In both mid-Holocene and modern bulk samples, all coral skeletal remains in the >2 mm fraction were identified to species or genus using the Caribbean Coral Skeleton Identification Guide50 – a purpose-built reference collection – and other guides51. The relative mass of each coral taxon was square-root transformed and used to compare the assemblage structure of each sample using Bray-Curtis dissimilarities, which were ordinated using non-metric multidimensional scaling (NMDS) to place samples in multivariate ecological space based on the relative abundance of coral taxa skeletal weights50. PERMANOVA was used to test for significant differences in dissimilarities among groups. Corals of unknown taxa were removed from all analyses. These corals are listed as “unknown” in Table S2, and were generally fragments identified as coral but too eroded or fragmented to be able to be confidently placed in a taxon50. “Unknown” corals totalled 8.26% of all coral weights in mid-Holocene samples and 10.02% in modern samples (Table S2), suggesting no substantial difference in preservation between the two ages. Relative weights of coral taxa in each sample were square-root transformed to reduce the influence of dominant taxa prior to analysis. To calculate Bray-Curtis dissimilarities of samples we used the function vegdist in the software package vegan52 in R. The NMDS (Kruskal’s Non-metric Multidimensional Scaling) was computed using the isoMDS function in the software package MASS53 in R which was then plotted using ggplot54 in R55. The function adonis (Permutational Multivariate Analysis of Variance Using Distance Matrices) in the software package vegan52 was used to test for significant differences in dissimilarities among groups. To confirm that differences between communities were valid, and not an artefact of differences between groups in how much each community deviates from the centroid of the group we used beta-dispersion with the betadisper function [Multivariate homogeneity of groups dispersions (variances)] in the software package vegan52. All analyses were performed in R (R core team).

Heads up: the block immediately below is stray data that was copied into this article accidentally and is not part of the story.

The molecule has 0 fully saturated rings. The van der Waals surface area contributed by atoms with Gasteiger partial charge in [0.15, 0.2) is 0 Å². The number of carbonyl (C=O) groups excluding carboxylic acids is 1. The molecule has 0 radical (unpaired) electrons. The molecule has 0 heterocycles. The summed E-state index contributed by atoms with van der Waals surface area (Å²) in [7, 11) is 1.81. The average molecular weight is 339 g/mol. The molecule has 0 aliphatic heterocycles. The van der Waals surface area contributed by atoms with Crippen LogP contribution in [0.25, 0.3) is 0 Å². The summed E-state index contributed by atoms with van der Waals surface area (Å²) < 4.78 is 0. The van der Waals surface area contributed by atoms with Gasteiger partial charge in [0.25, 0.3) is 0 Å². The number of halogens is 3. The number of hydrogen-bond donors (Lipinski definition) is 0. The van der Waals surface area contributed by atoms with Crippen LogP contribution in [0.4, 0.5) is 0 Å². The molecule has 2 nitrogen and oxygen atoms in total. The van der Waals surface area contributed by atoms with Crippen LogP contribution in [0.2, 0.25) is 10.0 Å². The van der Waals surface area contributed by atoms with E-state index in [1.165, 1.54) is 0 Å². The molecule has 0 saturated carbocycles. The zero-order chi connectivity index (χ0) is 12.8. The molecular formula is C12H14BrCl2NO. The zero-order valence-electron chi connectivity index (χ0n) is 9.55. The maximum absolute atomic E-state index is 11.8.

We used both U-Th and radiocarbon radiometric dating to provide temporal context to the community composition data in both the fossil and modern reefs. To determine how old and for how long the mid-Holocene reef grew, we used calibrated radiocarbon dating on eight pieces of Acropora palmata and U-Th on two branches of A. cervicornis (Table S1) and combined these results with nine U-Th dates previously conducted on large coral heads from the same site18, resulting in a total of 19 dates. To estimate how much time is encapsulated in a modern bulk sample we applied U-Th dating on six pieces of A. cervicornis randomly selected from one of the bulk samples from the modern reef (i.e., a death-assemblage) at Punta Caracol reef. See supplementary materials for further information on radiometric dating methods.
Results and Discussion
Preservation and environmental setting
Corals from the mid-Holocene fringing reefs were found to be, on the whole, very well-preserved with chemically-pristine skeletal material18 (Fig. 1D). The proportion of colonies eroded to the point that they were unidentifiable, a proxy for taphonomic preservation, was similar in the modern (10.02%) and fossil reefs (8.26%), suggesting that selective dissolution of corals did not affect observed differences in community composition, or that the fossil assemblages had experienced greater taphonomic processes than the modern reefs. Indeed, many fossil coral colonies, even delicately branching forms, were found exquisitely preserved in life-position in unsorted fine carbonate muds and silts (Figs. 1 and 2; Fig. S2) demonstrating exceptional preservation with little physical disturbance. Across the 50 hectare fossil reef, distinct pockets of mangrove peats and seagrass muds were preserved in positions that would be expected given the local topography, and there were no sedimentary structures or evidence that would suggest any of the sediments had been storm-transported (Fig. S2)18 showing that these fossil reefs, and their associated coral, mangrove and seagrass communities are autochthonous assemblages that accumulated without major disturbance and no post-mortem transport.
Age, accretion rates and time-averaging
U-Th and radiocarbon dating show that the trenches we excavated into the fossil reef accreted, without apparent interruption, over a period of at least 1,600 years (7.2-5.6 ka) (Table S1), a time when sea-level had reached similar levels to today. Based on the elevation and radiocarbon dates of Acropora palmata colonies in Trench 4 (Fig. 2), estimated accretion rates of the fossil reef were on the order of around 10 mm year−1. This rate is almost identical to estimates from other prehistorical Caribbean reefs56 as well as Acropora-dominated reefs in the west Pacific57, but around four-times faster than estimates of accretion from post-european and post industrial aged reefs in the Almirante Bay that are now accreting at around 2.5 mm year−1 20.